A more permanent home would be furnished according to the family's relative wealth or poverty. Like the tent-dwellers mentioned above, a poorer family would own, at the minimum, simple bedding and kitchen equipment. Reed mats would be rolled out on the floor for resting and sleeping. In some cases these mats would have to serve as tables and chairs, as well, since real ones were probably beyond the means of poorer families. All homes needed interior lighting, of course, so even the poor would own, in all probability, several lamps, i.e., saucer-shaped bowls with a pinch in the rim for a wick fueled by a pool of olive oil; such a lamp often sat on a supporting stand. Wide-mouth jars for food and water were essential, as were also some sort of stone and clay oven, and a grinding mill for preparing grain. A few of these houses might also have stone or wooden benches, some covered with cloth or carpet material around the inner walls; but this was likely the exception among the poor rather than the rule. Since most homes of biblical days had few windows, they would also have had few—if any—curtains.
Even the homes of the comfortable and the wealthy would also seem all but bare in contrast to the homes of any socioeconomic class in a developed nation of the West today. Consider the home of the “wealthy woman” of Shunem (in lower northern Palestine about five miles east of Megiddo), found in
2 Kings 4:8-37. Because of her special concern for the prophet Elisha, she and her husband built “a small room on the roof” (2 Kings 4:10 NIV) of their house for him to use when he was passing through their vicinity. They furnished it with “a bed and a table, a chair and a lamp” (2 Kings 4:10 NIV), for which he was sincerely grateful. In so doing, this prosperous couple displayed exceptional hospitality, even though the furniture they supplied seems minimal to us. We infer that the bed, the table, the chair, and the lamp represented most, if not all, the variety of furniture in their house (not counting the kitchen equipment). If this is correct, then we may more readily imagine how little furniture would have been found in the homes of the middle and lower classes.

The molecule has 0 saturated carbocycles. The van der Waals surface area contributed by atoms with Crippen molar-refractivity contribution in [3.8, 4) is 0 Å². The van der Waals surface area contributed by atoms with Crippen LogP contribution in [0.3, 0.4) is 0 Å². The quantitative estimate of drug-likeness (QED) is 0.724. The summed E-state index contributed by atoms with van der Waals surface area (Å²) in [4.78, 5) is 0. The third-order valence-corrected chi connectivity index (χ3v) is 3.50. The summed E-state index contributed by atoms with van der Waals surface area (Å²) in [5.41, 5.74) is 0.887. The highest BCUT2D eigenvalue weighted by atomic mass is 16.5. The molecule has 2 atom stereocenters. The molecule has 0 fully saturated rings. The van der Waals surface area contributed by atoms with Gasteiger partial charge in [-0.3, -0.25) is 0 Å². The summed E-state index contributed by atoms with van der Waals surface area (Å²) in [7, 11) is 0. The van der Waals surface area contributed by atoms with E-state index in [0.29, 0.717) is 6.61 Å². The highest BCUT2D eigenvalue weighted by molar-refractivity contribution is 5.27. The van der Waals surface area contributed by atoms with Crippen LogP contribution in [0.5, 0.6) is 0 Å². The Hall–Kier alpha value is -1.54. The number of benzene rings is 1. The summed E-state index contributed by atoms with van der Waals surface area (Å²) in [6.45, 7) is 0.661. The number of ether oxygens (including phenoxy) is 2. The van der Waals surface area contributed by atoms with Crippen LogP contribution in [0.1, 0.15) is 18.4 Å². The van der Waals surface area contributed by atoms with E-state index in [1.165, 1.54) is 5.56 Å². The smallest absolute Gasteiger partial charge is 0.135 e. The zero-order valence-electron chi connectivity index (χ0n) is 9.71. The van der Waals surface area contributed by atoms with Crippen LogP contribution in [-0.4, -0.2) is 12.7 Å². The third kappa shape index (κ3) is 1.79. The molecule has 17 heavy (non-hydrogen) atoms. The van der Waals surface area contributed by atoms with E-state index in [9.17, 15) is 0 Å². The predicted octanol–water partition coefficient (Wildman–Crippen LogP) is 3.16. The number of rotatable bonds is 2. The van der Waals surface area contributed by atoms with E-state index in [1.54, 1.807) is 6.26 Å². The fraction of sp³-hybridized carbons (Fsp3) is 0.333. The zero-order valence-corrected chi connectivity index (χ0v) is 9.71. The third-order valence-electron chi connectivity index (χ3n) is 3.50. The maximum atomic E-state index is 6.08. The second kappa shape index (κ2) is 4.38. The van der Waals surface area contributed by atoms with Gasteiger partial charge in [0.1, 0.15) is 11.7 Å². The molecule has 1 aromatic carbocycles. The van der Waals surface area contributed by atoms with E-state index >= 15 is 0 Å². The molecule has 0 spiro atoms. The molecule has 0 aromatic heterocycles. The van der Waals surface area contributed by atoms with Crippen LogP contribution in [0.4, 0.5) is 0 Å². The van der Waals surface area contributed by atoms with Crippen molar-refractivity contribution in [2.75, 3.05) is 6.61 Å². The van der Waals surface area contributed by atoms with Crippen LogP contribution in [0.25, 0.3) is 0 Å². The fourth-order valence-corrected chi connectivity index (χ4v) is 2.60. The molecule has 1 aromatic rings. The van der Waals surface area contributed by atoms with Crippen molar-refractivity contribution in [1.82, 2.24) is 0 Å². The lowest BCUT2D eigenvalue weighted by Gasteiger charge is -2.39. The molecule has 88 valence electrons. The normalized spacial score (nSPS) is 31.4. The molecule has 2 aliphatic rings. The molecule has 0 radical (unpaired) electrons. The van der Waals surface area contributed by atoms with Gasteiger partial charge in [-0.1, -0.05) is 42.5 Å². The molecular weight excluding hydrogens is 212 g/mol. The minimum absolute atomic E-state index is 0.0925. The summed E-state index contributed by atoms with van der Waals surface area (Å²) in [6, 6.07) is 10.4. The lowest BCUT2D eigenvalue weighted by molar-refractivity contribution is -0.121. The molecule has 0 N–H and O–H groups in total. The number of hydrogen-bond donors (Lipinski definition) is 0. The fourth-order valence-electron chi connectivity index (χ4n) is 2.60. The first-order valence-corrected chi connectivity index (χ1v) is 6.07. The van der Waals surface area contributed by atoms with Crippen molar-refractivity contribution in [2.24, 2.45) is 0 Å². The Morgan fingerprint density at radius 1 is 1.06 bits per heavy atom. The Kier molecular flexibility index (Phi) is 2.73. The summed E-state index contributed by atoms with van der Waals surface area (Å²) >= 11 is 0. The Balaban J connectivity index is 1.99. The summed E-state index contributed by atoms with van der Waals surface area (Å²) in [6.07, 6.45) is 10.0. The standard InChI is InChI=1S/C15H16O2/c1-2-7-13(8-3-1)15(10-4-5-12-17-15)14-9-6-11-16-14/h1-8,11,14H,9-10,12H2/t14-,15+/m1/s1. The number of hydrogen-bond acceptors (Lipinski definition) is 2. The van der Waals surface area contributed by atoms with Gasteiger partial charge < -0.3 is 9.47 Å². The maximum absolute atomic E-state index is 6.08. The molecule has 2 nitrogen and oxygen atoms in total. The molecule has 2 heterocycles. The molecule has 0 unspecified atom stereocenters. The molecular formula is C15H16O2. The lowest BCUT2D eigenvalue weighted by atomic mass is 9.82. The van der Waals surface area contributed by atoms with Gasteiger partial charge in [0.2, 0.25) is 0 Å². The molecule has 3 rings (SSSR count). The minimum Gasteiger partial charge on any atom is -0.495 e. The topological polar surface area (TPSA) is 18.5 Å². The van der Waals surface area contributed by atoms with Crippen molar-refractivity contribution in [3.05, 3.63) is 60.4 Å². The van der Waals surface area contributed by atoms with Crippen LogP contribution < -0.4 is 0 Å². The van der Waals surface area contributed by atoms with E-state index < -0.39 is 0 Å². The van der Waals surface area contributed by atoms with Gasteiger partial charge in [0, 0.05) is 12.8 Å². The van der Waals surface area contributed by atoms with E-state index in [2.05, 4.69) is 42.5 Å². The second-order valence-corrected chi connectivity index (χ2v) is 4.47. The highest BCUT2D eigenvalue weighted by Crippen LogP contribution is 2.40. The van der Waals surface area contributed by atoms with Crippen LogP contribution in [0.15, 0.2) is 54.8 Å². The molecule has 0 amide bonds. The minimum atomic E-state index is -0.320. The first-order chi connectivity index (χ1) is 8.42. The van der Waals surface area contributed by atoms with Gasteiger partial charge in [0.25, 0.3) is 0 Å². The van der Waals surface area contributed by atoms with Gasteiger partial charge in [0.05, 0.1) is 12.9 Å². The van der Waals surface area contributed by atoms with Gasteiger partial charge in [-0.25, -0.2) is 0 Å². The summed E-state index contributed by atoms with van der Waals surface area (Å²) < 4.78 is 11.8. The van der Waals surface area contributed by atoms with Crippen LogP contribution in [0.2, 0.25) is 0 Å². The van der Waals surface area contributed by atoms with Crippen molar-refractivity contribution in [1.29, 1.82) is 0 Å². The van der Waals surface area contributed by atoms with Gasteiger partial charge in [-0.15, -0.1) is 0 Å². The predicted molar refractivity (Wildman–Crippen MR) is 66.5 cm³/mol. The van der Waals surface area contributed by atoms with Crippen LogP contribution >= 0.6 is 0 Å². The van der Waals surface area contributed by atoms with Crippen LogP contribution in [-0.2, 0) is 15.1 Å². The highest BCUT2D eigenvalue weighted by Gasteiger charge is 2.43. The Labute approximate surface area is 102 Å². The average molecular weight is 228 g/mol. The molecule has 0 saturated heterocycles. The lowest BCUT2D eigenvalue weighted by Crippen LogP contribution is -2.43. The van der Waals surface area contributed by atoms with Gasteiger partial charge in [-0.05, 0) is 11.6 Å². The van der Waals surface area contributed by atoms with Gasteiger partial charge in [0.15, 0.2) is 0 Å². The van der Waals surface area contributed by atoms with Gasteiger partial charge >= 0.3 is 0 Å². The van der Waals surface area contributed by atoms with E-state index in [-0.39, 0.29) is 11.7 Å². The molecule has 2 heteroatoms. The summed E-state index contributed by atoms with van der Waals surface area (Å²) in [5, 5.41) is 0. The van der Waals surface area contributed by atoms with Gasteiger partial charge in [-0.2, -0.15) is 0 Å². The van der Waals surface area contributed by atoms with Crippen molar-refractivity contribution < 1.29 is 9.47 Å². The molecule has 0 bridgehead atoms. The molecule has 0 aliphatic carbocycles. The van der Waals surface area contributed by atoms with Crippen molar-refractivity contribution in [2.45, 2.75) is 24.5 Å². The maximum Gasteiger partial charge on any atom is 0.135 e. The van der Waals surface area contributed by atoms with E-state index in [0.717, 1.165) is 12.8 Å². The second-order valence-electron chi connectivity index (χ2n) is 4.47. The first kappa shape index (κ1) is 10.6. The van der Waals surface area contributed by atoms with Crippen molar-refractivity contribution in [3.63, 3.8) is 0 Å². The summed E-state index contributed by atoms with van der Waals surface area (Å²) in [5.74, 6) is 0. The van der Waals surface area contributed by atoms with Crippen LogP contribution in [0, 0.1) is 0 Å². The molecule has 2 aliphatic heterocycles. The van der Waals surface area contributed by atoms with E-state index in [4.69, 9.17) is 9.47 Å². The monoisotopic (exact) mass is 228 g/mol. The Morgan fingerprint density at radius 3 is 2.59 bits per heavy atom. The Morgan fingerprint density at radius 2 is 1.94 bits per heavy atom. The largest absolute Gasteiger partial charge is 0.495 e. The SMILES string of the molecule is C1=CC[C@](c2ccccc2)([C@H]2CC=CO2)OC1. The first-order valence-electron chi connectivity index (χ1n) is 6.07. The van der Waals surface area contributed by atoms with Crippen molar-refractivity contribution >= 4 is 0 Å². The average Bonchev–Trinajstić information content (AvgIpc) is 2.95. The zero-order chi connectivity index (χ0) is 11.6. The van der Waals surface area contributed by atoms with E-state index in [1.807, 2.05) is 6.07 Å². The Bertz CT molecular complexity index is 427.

Only a century later Amos (760-750 B.C.) condemned the decadent prosperity of the wealthy class in his day. He spoke of the mansions of Samaria (Amos 3:15;
Amos 6:11) and their opulent beds and couches encrusted with ivory (Amos 3:12,
Amos 6:4). By then the gap between the relatively poor and the relatively rich had grown to scandalous proportions, as evidenced by the quality of their furniture (compare
Esther 1:6). It seems most likely that apart from the highly ornamented furniture mentioned in Amos, the household furniture of the vast majority of Israelites was merely functional, rather than aesthetic.
Furniture and Artifacts Archaeology has shed some (but not much) light on ancient Palestinian furniture. The excavation of ancient Jericho in the 1950s discovered a series of tombs containing both the skeletal remains of the dead and practical provisions to serve their needs in the afterlife. The pertinent finds date to about 1600 B.C. Furniture styles were slow to change, and the artifacts found at Jericho were probably like those used by the Israelites long after.
One body had been laid on a wooden bed consisting of a rectangular frame enclosing wooden crosspieces tenoned to the rails. The crosspieces and rails enclosed five panels of woven rush. The bed probably supported a mattress about six inches above the floor.
Beside the bed was a table measuring about fifty-eight inches by sixteen inches, supported by only three legs about ten inches above the floor. Each leg tenoned into a rounded corner extension below the underside of the table. Survivors left a wooden platter of mutton on the table.
Two cylinder seals from Tell es-Sa'idiyeh on the Jordan River and dated to about 750 B.C. show simple chairs in their impressions. One has a tall straight back and, apparently, a seat of woven rush. Further details are unclear. The other chair has a curved, ladder-back design with four cross-slats.
A few other artifacts from Jericho and from only a few other sites in Palestine depict other common furniture objects such as benches and stools and bronze objects.
Perhaps further discoveries will someday broaden our knowledge of biblical furniture, but excavations to this point suggest that we have found most, if not all, of such artifacts we will ever see.
Tony M. Martin